Additional Links on DOSITS
- Science of Sound: How does sound travel long distances? The SOFAR Channel
- People and Sound: How is sound used to study marine mammal distribution?
- People and Sound: How is sound used to study coral reefs?
- L.T. Hatch and A.J. Wright 2007, “A Brief Review of Anthropogenic Sound in the Oceans.” International Journal of Comparative Psychology 20, 121-133.
- Sirovic, A. et al. 2009, “Blue and fin whale acoustic presence around Antarctica during 2003 and 2004.” Marine Mammal Science. 25(1): 125-136.
- Cornell Lab of Ornithology, Blue Whale Heard Singing off New York Coast.
- Density Estimation for Cetaceans from passive Acoustic Fixed sensors (DECAF)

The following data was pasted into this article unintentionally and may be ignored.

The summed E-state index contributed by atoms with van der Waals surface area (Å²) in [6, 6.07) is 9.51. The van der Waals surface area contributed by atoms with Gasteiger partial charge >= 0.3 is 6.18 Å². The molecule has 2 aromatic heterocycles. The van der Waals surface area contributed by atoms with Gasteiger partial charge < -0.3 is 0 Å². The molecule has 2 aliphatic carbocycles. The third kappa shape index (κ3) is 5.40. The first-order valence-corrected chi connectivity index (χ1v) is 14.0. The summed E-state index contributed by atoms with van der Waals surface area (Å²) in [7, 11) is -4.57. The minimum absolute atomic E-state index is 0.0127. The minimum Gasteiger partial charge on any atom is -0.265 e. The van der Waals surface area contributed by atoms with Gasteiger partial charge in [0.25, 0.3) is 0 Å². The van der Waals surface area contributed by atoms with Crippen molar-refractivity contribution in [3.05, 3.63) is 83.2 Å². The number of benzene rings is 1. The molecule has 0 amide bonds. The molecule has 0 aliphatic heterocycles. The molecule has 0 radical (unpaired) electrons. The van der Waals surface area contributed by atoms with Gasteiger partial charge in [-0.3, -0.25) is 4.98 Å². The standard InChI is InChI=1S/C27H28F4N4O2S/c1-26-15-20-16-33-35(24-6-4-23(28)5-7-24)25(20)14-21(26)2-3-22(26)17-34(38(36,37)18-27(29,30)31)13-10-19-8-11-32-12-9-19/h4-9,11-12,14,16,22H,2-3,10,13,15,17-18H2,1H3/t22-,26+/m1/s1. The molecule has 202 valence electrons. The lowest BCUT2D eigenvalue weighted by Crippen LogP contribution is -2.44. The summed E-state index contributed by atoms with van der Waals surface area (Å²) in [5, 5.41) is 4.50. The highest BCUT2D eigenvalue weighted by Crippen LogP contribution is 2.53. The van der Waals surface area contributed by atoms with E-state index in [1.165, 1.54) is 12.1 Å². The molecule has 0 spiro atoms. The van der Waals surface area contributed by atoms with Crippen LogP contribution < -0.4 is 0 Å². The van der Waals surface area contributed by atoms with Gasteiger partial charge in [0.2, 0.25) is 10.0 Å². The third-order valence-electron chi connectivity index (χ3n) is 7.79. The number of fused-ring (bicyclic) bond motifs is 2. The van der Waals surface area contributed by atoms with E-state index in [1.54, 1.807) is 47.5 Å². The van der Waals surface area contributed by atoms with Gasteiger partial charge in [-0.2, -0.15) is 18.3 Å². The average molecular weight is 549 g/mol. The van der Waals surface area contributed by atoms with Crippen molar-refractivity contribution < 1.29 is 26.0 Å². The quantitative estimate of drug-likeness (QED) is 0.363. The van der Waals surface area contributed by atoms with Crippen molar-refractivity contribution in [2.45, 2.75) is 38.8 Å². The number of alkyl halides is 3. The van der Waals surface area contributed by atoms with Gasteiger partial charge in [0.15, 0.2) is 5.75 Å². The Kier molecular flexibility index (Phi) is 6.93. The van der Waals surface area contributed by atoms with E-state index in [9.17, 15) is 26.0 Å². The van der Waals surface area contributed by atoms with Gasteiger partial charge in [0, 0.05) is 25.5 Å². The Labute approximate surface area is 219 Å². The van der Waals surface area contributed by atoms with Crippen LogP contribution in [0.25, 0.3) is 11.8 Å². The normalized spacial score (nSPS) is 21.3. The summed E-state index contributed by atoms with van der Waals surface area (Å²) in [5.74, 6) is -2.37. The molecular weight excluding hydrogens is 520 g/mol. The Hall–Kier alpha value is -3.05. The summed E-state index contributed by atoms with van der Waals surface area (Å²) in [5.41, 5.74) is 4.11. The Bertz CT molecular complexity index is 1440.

- Smith, D., Ears in the Ocean. Oceanus (WHOI).
- Cornell Bioacoustics Program, Endangered whales heard for the first time in waters around New York City.
- Wiggins, S.M. 2009, “Engineering Tools for Studying Marine Mammals. Frontiers of Engineering: Reports on Leading-Edge Engineering from the 2009 Symposium.” National Academy of Sciences.
- Van Parijs, S.M. et al 2009, “Management and research applications of real-time and archival passive acoustic sensors over varying temporal and social scales.” Marine Ecology Progress Series. 395:21-36.
- Soldevilla, M. et al. 2010, “Spatio-temporal comparison of Pacific white-sided dolphin echolocation click types.” Aquatic Biology. 9: 49-62.